The 61-year-old journalist and right-wing politician has long been an Italian citizen. He said he had pondered his decision to leave the Church for some time. However, he affirmed that the "last straw" was the election of Pope Francis, which he said was proof that the Church is "troppo buonista" - excessively tolerant.
"The 'papolatry' that has inflamed the euphoria for Francis I and has quickly archived Benedict XVI was the last straw in an overall framework of uncertainty and doubts about the Church," he wrote.
"The thing that drove me away from the Church more than any other factor was religious relativism, in particular the legitimisation of Islam as a true religion," he said. Mr Allam said Islam was "an intrinsically violent ideology" that had to be courageously opposed as "incompatible with our civilisation and fundamental human rights". "I am more convinced than ever that Europe will end up being subjugated to Islam just like what happened beginning in the seventh century on the other side of the Mediterranean," he warned.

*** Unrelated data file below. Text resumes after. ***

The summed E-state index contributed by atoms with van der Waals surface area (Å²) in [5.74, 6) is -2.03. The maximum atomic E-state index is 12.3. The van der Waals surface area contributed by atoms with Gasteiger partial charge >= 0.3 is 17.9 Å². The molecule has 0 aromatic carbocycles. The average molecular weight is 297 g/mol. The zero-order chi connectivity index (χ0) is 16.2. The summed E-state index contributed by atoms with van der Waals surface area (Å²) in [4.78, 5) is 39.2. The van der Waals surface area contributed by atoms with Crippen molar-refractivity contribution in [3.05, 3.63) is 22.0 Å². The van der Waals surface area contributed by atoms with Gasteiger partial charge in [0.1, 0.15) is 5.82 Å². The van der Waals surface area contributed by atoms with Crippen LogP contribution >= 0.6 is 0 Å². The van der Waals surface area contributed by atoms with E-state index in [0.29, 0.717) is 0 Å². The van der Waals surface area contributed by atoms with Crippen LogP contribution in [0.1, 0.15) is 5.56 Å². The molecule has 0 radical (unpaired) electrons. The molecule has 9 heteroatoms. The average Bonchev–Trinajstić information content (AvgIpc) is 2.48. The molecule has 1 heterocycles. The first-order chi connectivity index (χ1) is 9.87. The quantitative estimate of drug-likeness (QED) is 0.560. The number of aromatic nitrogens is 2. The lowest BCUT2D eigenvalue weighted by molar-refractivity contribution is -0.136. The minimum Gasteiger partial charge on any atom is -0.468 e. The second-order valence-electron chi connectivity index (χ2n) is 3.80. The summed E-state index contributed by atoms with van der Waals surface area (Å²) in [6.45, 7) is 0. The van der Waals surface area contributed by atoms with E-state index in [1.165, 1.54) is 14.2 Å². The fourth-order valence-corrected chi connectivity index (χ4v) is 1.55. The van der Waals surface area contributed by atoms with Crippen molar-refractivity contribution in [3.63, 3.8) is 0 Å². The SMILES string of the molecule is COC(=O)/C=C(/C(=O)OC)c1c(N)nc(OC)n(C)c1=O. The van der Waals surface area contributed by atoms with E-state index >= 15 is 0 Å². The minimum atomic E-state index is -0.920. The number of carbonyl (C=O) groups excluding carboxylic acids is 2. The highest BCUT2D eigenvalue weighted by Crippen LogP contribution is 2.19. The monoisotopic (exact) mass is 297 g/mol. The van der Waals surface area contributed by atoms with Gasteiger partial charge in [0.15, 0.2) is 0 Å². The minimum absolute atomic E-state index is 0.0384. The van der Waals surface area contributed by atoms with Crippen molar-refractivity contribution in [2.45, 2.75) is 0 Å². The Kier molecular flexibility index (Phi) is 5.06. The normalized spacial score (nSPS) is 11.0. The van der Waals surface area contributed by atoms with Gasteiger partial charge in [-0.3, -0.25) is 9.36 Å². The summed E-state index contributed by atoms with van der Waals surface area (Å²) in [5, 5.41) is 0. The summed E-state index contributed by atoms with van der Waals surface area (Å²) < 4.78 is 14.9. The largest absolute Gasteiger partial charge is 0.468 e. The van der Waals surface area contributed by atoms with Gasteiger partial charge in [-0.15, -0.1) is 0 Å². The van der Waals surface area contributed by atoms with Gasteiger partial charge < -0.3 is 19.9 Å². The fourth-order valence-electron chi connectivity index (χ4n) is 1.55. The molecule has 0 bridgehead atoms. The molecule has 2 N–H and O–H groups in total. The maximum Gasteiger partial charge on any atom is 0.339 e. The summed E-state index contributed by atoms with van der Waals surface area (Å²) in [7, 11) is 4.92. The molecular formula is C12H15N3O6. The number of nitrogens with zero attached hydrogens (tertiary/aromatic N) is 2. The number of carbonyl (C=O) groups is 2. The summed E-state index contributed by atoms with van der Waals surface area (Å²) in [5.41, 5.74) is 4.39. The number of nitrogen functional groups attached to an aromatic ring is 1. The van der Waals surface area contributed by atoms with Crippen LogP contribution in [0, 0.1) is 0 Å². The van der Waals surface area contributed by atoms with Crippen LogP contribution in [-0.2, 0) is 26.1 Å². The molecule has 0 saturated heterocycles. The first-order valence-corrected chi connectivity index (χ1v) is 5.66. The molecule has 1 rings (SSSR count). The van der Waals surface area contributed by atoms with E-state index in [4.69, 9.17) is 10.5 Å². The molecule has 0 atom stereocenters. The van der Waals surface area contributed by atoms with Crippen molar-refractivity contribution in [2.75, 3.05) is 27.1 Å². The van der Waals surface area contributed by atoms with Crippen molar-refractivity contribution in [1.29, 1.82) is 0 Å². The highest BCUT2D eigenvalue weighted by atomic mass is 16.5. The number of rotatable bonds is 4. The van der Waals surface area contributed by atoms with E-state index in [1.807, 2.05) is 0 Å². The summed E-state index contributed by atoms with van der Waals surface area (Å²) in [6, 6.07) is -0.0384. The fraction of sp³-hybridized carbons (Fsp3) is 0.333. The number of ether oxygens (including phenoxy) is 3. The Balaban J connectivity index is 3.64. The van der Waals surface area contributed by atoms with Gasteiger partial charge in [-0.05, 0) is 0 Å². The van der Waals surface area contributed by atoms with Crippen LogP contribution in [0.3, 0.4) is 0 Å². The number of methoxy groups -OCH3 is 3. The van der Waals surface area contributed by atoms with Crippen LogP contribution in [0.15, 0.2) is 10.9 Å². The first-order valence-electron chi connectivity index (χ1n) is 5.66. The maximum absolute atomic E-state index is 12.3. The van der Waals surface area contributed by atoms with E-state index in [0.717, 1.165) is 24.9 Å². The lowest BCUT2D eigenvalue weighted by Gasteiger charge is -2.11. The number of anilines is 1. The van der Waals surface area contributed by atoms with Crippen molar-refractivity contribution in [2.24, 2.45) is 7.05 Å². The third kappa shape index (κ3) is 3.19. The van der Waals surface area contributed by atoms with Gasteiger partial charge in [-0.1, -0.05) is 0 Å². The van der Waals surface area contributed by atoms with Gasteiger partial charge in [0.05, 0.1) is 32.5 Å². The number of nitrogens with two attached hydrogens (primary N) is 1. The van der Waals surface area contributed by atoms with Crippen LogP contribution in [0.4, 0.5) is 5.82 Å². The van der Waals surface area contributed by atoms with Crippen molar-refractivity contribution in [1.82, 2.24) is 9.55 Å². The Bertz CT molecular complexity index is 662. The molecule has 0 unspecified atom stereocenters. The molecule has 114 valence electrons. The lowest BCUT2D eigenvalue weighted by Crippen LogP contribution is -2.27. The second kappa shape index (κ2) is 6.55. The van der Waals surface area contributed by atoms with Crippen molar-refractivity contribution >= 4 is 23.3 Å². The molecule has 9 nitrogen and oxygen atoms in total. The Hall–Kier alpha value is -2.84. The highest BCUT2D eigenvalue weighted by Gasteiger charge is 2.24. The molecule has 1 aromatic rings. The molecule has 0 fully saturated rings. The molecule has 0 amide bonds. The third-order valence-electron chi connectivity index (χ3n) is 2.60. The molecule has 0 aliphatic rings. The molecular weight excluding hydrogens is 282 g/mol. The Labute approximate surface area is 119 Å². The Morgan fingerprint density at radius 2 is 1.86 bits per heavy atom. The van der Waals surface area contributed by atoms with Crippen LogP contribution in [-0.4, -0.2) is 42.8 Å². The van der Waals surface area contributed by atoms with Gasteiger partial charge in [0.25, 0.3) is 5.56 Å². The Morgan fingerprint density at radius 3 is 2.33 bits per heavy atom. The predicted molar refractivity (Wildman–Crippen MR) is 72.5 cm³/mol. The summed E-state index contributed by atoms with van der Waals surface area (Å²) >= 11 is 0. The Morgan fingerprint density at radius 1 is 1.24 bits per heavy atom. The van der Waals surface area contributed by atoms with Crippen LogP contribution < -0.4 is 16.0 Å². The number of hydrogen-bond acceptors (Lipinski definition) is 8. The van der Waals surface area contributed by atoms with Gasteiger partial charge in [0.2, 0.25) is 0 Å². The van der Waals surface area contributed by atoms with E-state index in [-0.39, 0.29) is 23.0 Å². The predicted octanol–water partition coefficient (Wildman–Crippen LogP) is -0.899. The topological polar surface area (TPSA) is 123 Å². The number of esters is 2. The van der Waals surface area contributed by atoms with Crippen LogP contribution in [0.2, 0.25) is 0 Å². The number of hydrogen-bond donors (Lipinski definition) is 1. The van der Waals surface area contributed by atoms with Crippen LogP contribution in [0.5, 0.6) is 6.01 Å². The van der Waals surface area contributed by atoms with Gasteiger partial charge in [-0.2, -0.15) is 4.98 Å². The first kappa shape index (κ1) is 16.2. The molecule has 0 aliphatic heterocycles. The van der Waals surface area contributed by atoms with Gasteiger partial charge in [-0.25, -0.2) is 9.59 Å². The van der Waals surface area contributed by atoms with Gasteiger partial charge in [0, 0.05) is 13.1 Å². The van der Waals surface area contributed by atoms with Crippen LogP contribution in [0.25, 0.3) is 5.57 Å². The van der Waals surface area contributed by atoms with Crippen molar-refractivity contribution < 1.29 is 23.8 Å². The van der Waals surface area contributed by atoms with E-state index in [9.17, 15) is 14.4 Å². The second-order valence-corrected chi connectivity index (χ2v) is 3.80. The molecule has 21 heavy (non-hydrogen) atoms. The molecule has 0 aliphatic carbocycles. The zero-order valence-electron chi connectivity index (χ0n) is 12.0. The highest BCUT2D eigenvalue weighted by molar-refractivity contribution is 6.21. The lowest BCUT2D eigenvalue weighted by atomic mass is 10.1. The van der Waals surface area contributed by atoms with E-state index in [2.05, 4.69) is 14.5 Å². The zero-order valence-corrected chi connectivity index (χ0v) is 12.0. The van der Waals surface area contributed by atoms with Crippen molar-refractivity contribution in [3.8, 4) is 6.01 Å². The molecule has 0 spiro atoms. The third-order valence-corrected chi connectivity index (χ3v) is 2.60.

The journalist's baptism in St Peter's Basilica was a highly guarded secret until the day it occurred. Mr Allam said Archbishop Rino Fisichella, head of the Pontifical Council for the New Evangelisation, "personally accompanied" him to accept and be instructed in the Catholic faith. His godfather and confirmation sponsor was Maurizio Lupi, a high-ranking member of the Forza Italia party founded by former Italian prime minister, Silvio Berlusconi.             

'Blue Collar Pope' celebrates Mass for Vatican’s workers

Pope celebrates Mass for Vatican's blue-collar workers

CWN - March 22, 2013

Pope Francis celebrated Mass on Friday morning, March 22, for Vatican gardeners and trash collectors.
After the Mass, the Pope greeted each of the Vatican employees personally. He then took a seat in the back row of the chapel in the Domus Sanctae Marthae, joining those already there for a time in private prayer.